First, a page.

The Australian Government has indicated that different fee structures make it difficult to compare the affordability of different retirement villages9, but here’s some general information on the three most common payment models to give you a bit of guidance10:
This model is used by about 50% to 60% of retirement village operators.
As mentioned above the main fees include an entry contribution (which may be refundable), an exit fee, and ongoing service costs.
It’s important to note, your license agreement is not registered with the Land Titles Offices, and as such, offers lower security of tenure than a leasehold or freehold title.
This model makes up about 30% of retirement village arrangements, offering residents a long-term lease for accommodation, in exchange for a lump-sum payment.
Leases are registered with the relevant Land Titles Offices, which offers residents security of tenure, but which may also attract stamp duty.
Upon departure, you’re entitled to a lease termination payment minus the exit fee (deferred management fee). And note, in some cases, you will not receive your payment until a new resident takes over the lease.
These models, where residents have 100% ownership of their retirement village unit, are not particularly common and make up less than 10% of retirement village arrangements.
5. Why contract terms are so important
There is much to think about when assessing your living arrangements in retirement, particularly when it comes to signing contracts and making sure you understand the fine print.
How different villages charge can vary significantly and some residents may be subject to different fee structures. On top of that, what you pay could also change over time to reflect occupancy demand, changes in ownership and fluctuations in property prices11.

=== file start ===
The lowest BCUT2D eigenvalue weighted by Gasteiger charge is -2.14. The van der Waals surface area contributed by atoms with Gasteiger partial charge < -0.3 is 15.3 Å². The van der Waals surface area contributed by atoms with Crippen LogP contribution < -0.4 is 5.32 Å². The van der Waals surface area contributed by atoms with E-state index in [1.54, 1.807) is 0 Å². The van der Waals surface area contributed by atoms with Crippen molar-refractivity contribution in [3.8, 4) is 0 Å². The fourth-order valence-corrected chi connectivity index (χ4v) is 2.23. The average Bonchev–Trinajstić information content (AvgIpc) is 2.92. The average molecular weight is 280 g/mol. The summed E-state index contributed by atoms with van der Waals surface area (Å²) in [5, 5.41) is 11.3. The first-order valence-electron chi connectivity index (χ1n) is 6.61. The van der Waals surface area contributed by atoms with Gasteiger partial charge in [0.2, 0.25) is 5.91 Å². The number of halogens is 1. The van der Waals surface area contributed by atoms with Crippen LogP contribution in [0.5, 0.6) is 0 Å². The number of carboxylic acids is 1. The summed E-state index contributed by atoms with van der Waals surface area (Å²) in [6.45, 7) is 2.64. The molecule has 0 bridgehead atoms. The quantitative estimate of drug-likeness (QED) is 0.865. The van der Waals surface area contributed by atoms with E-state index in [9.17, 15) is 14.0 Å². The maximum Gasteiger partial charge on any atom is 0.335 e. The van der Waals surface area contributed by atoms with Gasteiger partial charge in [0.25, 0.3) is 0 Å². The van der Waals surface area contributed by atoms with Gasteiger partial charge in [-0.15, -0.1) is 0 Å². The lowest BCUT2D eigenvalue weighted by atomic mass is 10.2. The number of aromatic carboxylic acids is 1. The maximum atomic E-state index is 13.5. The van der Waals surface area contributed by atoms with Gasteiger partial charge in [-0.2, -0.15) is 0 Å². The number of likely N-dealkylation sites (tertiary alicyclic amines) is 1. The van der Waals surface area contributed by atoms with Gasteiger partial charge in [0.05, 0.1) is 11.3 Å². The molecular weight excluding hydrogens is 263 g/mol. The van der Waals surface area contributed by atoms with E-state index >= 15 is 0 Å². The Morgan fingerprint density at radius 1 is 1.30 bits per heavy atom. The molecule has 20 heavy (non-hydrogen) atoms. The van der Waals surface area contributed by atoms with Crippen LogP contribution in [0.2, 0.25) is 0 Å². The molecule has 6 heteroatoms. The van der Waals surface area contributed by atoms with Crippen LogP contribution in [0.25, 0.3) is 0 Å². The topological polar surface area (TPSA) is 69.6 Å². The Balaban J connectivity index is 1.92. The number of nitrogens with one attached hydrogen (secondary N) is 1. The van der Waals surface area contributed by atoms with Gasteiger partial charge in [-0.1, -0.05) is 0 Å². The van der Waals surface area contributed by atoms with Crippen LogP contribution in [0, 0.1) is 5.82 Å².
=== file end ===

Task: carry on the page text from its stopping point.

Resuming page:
Depending on the arrangement, there’s the potential to benefit from having access to home equity or to defer a large portion of your costs until a later date12.
For these reasons, it’s very important to speak to your financial adviser and a legal professional before signing anything.
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1, 4 Property Council of Australia – National overview of the retirement village sector – October 2014 pages i, 2
2, 5, 6 The McCrindle Baynes Villages Census Report 2013 pages 8 / 5 / 8, 7, 5
3 PwC / Property Council Retirement Census 2016 pages 3
7 – 12 Housing Decisions of Older Australians Productivity Commission Research Paper – December 2015 page 99 / 99 / 100 / 99 / 100 / 101
This article provides general information and hasn’t taken your circumstances into account. It’s important to consider your particular circumstances before deciding what’s right for you. Although the information is from sources considered reliable, we do not guarantee that it is accurate or complete. You should not rely upon it and should seek qualified advice before making any investment decision. Except where liability under any statute cannot be excluded, we do not accept any liability (whether under contract, tort or otherwise) for any resulting loss or damage of the reader or any other person.